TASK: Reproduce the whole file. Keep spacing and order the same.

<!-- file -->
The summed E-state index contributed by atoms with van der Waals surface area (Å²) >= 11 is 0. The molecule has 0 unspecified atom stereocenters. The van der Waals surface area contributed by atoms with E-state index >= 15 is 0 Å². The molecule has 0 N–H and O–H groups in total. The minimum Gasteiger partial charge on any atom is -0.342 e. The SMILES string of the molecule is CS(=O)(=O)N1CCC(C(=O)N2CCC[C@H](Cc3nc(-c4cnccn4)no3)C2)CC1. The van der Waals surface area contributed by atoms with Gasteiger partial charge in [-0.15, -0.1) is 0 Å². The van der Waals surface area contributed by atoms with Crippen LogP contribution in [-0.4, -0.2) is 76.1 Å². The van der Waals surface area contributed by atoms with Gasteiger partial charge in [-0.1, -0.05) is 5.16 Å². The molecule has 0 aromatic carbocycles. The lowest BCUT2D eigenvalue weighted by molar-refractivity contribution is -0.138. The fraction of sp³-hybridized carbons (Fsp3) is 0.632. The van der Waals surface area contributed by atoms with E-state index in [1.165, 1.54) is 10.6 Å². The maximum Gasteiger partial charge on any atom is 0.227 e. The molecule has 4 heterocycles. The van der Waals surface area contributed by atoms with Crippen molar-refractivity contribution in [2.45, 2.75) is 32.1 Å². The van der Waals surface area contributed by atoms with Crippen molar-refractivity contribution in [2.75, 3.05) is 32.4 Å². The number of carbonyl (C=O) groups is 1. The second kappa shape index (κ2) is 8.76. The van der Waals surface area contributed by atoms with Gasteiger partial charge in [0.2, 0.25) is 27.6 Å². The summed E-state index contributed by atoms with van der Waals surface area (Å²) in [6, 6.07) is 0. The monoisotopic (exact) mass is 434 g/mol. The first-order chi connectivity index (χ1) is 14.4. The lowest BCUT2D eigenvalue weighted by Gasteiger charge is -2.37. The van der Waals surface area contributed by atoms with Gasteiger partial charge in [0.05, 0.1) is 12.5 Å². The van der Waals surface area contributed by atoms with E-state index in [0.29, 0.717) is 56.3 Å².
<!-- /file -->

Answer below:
The summed E-state index contributed by atoms with van der Waals surface area (Å²) >= 11 is 0. The molecule has 0 unspecified atom stereocenters. The van der Waals surface area contributed by atoms with E-state index >= 15 is 0 Å². The molecule has 0 N–H and O–H groups in total. The minimum Gasteiger partial charge on any atom is -0.342 e. The SMILES string of the molecule is CS(=O)(=O)N1CCC(C(=O)N2CCC[C@H](Cc3nc(-c4cnccn4)no3)C2)CC1. The van der Waals surface area contributed by atoms with Gasteiger partial charge in [-0.15, -0.1) is 0 Å². The van der Waals surface area contributed by atoms with Crippen LogP contribution in [-0.4, -0.2) is 76.1 Å². The van der Waals surface area contributed by atoms with Gasteiger partial charge in [-0.1, -0.05) is 5.16 Å². The molecule has 0 aromatic carbocycles. The lowest BCUT2D eigenvalue weighted by molar-refractivity contribution is -0.138. The fraction of sp³-hybridized carbons (Fsp3) is 0.632. The van der Waals surface area contributed by atoms with E-state index in [1.165, 1.54) is 10.6 Å². The maximum Gasteiger partial charge on any atom is 0.227 e. The molecule has 4 heterocycles. The van der Waals surface area contributed by atoms with Crippen molar-refractivity contribution in [2.45, 2.75) is 32.1 Å². The van der Waals surface area contributed by atoms with Crippen molar-refractivity contribution in [2.75, 3.05) is 32.4 Å². The number of carbonyl (C=O) groups is 1. The second kappa shape index (κ2) is 8.76. The van der Waals surface area contributed by atoms with Gasteiger partial charge in [0.2, 0.25) is 27.6 Å². The summed E-state index contributed by atoms with van der Waals surface area (Å²) in [6, 6.07) is 0. The monoisotopic (exact) mass is 434 g/mol. The first-order chi connectivity index (χ1) is 14.4. The lowest BCUT2D eigenvalue weighted by Gasteiger charge is -2.37. The van der Waals surface area contributed by atoms with Gasteiger partial charge in [0.05, 0.1) is 12.5 Å². The van der Waals surface area contributed by atoms with E-state index in [0.29, 0.717) is 56.3 Å².